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Remembering Abraham’s Sacrifice — Eid-ul-Adha


Saturday, October 19, 2013
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Eid-ul-Adha literally means “commemoration of the sacrifice.” Some 10 weeks after Muslims spent a month sacrificing food in the month of Ramadan, Muslims spend time to remember Prophet Abraham’s sacrifice. While Islamic holidays may focus on sacrifices, these sacrifices are a means for strengthening one’s connection with God.

Osaama Saifi

This past Wednesday, 1.6 billion Muslims commemorated Prophet Abraham’s sacrifice. Along with the prescribed five daily prayers, Muslims provide additional supplications and reflect on the wisdom behind Abraham’s submission to God. The Qur’an succinctly illustrates Abraham’s sacrifice:

And when he (Ishmael) was old enough to run along with him (Abraham), he said, ‘O my dear son, I have seen in a dream that I offer thee in sacrifice. So consider what thou thinkest of it!’ He replied, ‘O my father, do as thou art commanded; thou wilt find me, if Allah please, steadfast in my faith.’

And when they both submitted to the Will of God, and Abraham had thrown him down on his forehead, We called to him, ‘O Abraham, thou hast indeed fulfilled the dream. Thus indeed do We reward those who do good.’” (37:103-106).

Through a dream from God, Abraham was willing to sacrifice that which parents cherish more than life — their child. Simultaneously, Ishmael is willing to sacrifice that which is most dear to any young man — his life. When history analyzes these individuals’ lives, one is astonished how two rational individuals could be making a seemingly irrational decision based on a dream. History attests that Judaism, Christianity, and Islam’s founding father was a rational, tender-hearted man.

Abraham’s sacrifice isn’t a testament to irrationality but rather a testament to his conviction and dedication to God. Believers and nonbelievers can both agree: If you believe in a higher being, then your belief should not be mere lip service. If true love is dedication of one’s life for your beloved, then why should your connection with God be any different? If you have a strong conviction toward a living God, then your submission brings you love from your Creator. As was the case here, God stopped Abraham before he could sacrifice Ishmael.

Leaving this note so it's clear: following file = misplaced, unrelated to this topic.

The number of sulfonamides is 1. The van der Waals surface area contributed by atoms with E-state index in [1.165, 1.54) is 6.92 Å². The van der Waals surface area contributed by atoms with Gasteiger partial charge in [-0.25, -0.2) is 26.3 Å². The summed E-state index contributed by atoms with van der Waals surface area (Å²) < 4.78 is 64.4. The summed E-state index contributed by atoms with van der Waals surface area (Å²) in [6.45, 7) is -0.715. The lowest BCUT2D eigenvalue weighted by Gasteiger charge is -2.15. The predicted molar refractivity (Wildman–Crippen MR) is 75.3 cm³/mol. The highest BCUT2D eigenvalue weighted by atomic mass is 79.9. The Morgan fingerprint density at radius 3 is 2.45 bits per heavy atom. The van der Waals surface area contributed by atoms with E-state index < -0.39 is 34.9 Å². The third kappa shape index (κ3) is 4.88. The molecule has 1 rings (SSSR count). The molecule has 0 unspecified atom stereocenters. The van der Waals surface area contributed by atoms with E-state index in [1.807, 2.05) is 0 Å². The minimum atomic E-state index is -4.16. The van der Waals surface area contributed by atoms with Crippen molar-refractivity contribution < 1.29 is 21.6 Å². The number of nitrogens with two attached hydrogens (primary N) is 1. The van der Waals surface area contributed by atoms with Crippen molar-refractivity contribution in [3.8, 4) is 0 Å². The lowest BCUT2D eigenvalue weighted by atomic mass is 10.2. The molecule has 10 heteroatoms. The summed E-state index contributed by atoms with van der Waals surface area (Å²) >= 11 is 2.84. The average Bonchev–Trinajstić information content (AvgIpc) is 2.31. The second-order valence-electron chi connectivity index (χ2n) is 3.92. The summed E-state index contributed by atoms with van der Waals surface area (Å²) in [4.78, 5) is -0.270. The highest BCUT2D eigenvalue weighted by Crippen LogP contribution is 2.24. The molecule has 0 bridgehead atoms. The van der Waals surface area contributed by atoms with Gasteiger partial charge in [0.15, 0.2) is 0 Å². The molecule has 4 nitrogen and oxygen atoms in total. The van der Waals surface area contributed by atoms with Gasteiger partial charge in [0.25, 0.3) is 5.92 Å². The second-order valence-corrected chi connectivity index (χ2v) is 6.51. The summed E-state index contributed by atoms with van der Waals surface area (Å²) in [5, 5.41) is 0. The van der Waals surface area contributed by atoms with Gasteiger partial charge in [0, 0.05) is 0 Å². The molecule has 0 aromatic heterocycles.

Jews, Christians, and Muslims can all learn from Abraham’s dedication. In particular, the Qur’an instructs Muslims to believe in “what has been revealed to Abraham and to Ishmael, and Isaac, and Jacob and his children, and what was given to Moses and Jesus.” (2:137). Eid-ul-Adha isn’t just a time to reflect on sacrifices, but it is a time to reflect on the universality of the world’s religions. Sacrificing ourselves for others is what we all can learn from Abraham. Believers and nonbelievers alike can appreciate the human capacity to sacrifice one’s most prized possession for one’s beloved.

Osaama Saifi an award-winning member of the Muslim Writers Guild of America and a Santa Maria native. He received his bachelors of arts in Economics and Rhetoric, with honors, at the University of California, Berkeley. Saifi is currently pursuing a JD in order to combat blasphemy laws in countries such as Pakistan, ultimately to protect religious minorities throughout the world.

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A child is not a possession. And anyone who follows a dream or a voice in his head telling him to kill his child is a delusional homicidal lunatic.

pk (anonymous profile)
October 21, 2013 at 9:15 a.m. (Suggest removal)

pk is right. Moreover, any god that would suggest the killing of one's own son is a ******* and does not deserve worship, just disdain.

On another note, the idea of the "universality of religion" is just plain laughable. If that were true, there wouldn't be so much religious inspired violence around the world.

SezMe (anonymous profile)
October 21, 2013 at 11:56 a.m. (Suggest removal)

SezMe: Communists have killed plenty of people as well, some for simply trying to escape the hellholes they've created. Many die in secular power struggles. You can't blame it on religion, it's just human nature.

billclausen (anonymous profile)
October 21, 2013 at 8:27 p.m. (Suggest removal)

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